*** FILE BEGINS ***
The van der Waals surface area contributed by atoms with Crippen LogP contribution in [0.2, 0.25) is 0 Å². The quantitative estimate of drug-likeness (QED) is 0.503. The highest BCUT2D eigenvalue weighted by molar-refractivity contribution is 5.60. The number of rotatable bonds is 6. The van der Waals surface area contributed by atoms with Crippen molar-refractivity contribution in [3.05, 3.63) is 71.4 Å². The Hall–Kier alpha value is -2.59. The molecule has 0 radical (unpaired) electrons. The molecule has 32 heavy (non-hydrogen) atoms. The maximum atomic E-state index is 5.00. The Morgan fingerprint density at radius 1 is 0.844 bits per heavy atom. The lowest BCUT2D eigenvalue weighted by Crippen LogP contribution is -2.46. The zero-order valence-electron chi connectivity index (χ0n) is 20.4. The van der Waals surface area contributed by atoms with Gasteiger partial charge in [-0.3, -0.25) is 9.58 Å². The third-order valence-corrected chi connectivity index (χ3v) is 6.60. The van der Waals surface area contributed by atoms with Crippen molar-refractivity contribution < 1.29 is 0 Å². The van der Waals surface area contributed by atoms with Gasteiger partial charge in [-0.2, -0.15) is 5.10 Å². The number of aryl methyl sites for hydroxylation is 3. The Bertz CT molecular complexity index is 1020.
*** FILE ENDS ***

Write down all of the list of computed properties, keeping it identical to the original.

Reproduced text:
The van der Waals surface area contributed by atoms with Crippen LogP contribution in [0.2, 0.25) is 0 Å². The quantitative estimate of drug-likeness (QED) is 0.503. The highest BCUT2D eigenvalue weighted by molar-refractivity contribution is 5.60. The number of rotatable bonds is 6. The van der Waals surface area contributed by atoms with Crippen molar-refractivity contribution in [3.05, 3.63) is 71.4 Å². The Hall–Kier alpha value is -2.59. The molecule has 0 radical (unpaired) electrons. The molecule has 32 heavy (non-hydrogen) atoms. The maximum atomic E-state index is 5.00. The Morgan fingerprint density at radius 1 is 0.844 bits per heavy atom. The lowest BCUT2D eigenvalue weighted by Crippen LogP contribution is -2.46. The zero-order valence-electron chi connectivity index (χ0n) is 20.4. The van der Waals surface area contributed by atoms with Gasteiger partial charge in [-0.3, -0.25) is 9.58 Å². The third-order valence-corrected chi connectivity index (χ3v) is 6.60. The van der Waals surface area contributed by atoms with Crippen molar-refractivity contribution < 1.29 is 0 Å². The van der Waals surface area contributed by atoms with Gasteiger partial charge in [-0.2, -0.15) is 5.10 Å². The number of aryl methyl sites for hydroxylation is 3. The Bertz CT molecular complexity index is 1020.